Space & Innovation

SpaceX Falcon 9 Rocket Flies on Fifth Launch Attempt

SpaceX waited out high winds and worked through a series of technical issues to send its 22nd Falcon 9 rocket soaring into space on Friday to deliver a communications satellites into orbit.

Elon Musk's rocket company SpaceX waited out high winds and worked through a series of technical issues to send its 22nd Falcon 9 rocket soaring into space on Friday to deliver a communications satellites into orbit.

After four delays, the Falcon 9, carrying the SES-9 communications satellite, blasted off from Cape Canaveral Air Force Station in Florida at 6:35 p.m. ET.

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Two and a half minutes later, the first-stage of the rocket separated, turned around and headed back toward a platform floating in the Atlantic Ocean.

Musk said that, as expected, the returning first-stage of the Falcon 9 rocket flying Friday made a hard landing on the ocean platform stationed off the coast of Florida. "Next flight has a good chance," Musk posted on Twitter.

Before launch, SpaceX downplayed the chance the first-stage would land intact, due to the higher speed and extra fuel required to boost the six-ton SES-9 satellite toward its intended orbit more than 24,000 miles above Earth.

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SpaceX successfully landed a Falcon rocket first-stage on a landing pad at Cape Canaveral in December. The rocket flying on Friday was going too fast to attempt a return to land, so SpaceX dispatched one of its sea platforms instead.

Three previous attempts to land in the ocean have failed. SpaceX came close to nailing the landing during its last try in January, but after touching down one of the rocket's stabilizing landing legs failed to latch and the rocket fell over and exploded.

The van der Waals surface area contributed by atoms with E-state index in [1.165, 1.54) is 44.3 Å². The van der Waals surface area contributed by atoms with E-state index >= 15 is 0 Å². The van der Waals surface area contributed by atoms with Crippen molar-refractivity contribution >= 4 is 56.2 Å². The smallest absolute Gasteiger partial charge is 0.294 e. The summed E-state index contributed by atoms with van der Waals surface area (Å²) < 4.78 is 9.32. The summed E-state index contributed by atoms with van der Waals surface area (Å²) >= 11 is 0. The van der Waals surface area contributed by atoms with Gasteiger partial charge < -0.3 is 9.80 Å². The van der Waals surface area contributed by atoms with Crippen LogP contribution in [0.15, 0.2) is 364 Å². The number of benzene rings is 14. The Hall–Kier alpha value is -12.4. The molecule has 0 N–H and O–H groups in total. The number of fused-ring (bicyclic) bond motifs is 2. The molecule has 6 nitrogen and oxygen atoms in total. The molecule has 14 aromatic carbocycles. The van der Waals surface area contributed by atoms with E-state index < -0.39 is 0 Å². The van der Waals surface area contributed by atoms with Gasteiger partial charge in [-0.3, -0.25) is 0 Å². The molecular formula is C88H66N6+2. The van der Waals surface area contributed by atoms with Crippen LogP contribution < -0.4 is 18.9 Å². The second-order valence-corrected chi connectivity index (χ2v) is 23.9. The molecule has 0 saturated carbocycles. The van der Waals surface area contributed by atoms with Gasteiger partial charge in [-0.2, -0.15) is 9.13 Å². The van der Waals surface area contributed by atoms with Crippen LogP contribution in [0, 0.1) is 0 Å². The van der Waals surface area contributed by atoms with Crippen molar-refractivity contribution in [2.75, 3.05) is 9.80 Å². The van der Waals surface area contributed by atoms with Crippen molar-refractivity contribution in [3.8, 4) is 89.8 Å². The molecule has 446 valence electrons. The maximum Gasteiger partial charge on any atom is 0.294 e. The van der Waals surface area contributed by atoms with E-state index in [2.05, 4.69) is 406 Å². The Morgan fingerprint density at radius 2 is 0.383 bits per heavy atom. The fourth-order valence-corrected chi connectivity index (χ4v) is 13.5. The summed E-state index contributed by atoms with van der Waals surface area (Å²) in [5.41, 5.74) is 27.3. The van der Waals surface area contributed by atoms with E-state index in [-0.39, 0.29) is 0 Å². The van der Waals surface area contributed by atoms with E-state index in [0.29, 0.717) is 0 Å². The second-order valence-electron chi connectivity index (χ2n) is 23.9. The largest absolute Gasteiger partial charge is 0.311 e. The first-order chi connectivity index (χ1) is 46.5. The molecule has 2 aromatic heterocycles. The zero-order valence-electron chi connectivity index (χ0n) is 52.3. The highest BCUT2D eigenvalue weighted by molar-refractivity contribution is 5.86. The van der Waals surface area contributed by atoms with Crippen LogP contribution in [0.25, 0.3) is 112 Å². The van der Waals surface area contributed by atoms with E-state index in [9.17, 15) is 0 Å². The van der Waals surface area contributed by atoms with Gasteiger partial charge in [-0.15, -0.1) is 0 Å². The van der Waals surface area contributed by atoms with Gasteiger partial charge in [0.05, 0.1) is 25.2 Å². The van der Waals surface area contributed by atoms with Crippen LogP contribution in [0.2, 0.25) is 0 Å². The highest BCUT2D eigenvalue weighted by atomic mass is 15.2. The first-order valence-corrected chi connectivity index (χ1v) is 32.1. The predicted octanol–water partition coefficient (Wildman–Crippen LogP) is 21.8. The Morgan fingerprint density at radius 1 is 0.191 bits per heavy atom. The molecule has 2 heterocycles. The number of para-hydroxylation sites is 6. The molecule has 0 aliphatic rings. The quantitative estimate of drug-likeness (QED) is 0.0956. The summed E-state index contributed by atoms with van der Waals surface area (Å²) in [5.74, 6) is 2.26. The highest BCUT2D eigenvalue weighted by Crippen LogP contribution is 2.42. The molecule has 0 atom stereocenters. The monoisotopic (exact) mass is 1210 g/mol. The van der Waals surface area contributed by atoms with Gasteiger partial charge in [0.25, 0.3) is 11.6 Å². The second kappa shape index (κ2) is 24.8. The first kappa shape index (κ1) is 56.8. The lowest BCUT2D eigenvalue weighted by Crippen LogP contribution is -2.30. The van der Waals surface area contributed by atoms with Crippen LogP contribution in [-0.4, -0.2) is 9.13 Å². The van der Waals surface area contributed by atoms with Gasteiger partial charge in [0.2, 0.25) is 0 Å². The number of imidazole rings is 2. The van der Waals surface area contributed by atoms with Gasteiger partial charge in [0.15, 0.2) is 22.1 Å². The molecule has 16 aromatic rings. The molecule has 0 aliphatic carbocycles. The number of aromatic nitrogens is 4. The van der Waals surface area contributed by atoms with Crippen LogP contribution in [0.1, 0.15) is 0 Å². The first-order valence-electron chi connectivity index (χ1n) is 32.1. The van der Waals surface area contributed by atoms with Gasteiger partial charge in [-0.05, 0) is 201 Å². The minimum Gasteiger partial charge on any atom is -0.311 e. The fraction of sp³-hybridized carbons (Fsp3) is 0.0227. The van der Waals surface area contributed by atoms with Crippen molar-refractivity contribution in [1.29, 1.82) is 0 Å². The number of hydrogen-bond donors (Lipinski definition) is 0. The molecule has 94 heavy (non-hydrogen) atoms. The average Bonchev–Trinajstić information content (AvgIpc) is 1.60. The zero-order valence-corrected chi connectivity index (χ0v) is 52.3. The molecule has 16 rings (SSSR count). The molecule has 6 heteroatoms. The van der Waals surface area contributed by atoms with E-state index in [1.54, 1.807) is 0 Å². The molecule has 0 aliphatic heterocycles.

SpaceX is looking to fly more than 12 Falcon rockets this year, including the first flight of its 27-engine Falcon Heavy booster.

This pre-launch photo shows the SpaceX Falcon 9 rocket as the sun sets over Cape Canaveral, Fla. | SpaceX (Live feed screenshot)

This on-board photograph shows the engine of the Falcon 9 second stage booster glowing shortly after launch. The rocket's smoke trail can be seen in the distance snaking through the atmosphere at the Earth's limb.

Like many rocket launch companies, SpaceX learned some its most valuable lessons from the school of hard knocks before nailing an impressive string of 18 successful Falcon 9 missions. An investigation into what went wrong during Flight 19 is underway, but SpaceX is telling its customers to prepare for potential delays on the order of a few months.

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"Once the root cause is identified, we will be able to better determine any changes to future launch dates," SpaceX wrote in an email to Discovery News. Here’s a look at some of the high and low points in the 13-year-old company.

Image: The SpaceX Falcon 9 rocket at its Cape Canaveral launch pad before launch on Sunday morning.

SpaceX debuted a small, two-stage launch vehicle called Falcon 1 on March 24, 2006, that used a single Merlin engine in its first-stage. The flight lasted less than a minute due to a fuel line leak -- later traced to a busted aluminum nut -- which sparked a fire. SpaceX had two more failed launches before successfully flying Falcon 1 on Sept. 28, 2008. The rocket launched one more time, delivering Malaysia’s RazakSAT Earth-imaging satellite into orbit, on July 14, 2009. SpaceX flew Falcon 1 rockets from Omelek Island in the Marshall Islands.